Originally published in 1970. This book is a collection of lectures and papers given by Professor Findlay in the 1960s. The theme is an argument for a metaphysical Absolute, in the sense of post-Hegelian Idealism. Findlay’s word for the Absolute process is ‘Enterprise’, which must be necessary in thought and reality. This ontological argument goes further that previous cosmological arguments and addresses both traditions from ancient philosophy and the modern Anglo-American school of philosophy. The book discusses the case for a Perfect Being, a Necessary Being and, in a change to Findlay’s previous published thought, presents a case for mysticism.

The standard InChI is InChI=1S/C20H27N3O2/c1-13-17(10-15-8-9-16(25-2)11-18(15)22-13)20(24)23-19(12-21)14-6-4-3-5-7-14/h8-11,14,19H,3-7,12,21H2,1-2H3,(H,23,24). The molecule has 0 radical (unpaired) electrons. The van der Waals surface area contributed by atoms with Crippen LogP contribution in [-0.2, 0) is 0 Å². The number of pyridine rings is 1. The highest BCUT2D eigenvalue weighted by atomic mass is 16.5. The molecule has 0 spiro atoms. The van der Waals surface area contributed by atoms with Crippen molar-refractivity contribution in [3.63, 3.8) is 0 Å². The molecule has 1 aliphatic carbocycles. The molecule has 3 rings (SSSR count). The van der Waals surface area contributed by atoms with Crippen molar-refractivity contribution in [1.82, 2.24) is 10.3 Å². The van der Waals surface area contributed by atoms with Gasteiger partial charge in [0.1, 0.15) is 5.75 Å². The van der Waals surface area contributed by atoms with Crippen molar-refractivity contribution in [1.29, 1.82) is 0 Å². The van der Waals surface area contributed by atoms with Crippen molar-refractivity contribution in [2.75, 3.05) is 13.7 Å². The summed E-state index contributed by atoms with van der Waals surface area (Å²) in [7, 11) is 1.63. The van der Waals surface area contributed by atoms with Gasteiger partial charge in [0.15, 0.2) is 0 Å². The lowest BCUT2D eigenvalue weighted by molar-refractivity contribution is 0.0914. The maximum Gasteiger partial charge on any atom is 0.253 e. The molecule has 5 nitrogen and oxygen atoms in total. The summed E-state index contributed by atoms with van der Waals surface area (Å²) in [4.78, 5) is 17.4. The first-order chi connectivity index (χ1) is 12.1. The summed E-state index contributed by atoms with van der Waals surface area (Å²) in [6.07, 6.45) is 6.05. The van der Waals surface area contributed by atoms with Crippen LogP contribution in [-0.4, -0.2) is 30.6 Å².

Table of Contents
Preface 1. The Notion of an Absolute 2. The Absolute and Philosophical Problems 3. The Absolute and Rational Eschatology 4. The Teaching of Meaning 5. Some Reflections on Necessary Existence 6. Freedom and Value 7. Metaphysics and Affinity 8. Hegel’s Use of Teleology 9. The Diremptive Tendencies of Western Philosophy 10. The Logic of Mysticism 11. Essential Probabilities 12. The Logic of Ultimates 13. The Systematic Unity of Value 14. Intentional Inexistence 15. Towards a Neo-neo-Platonism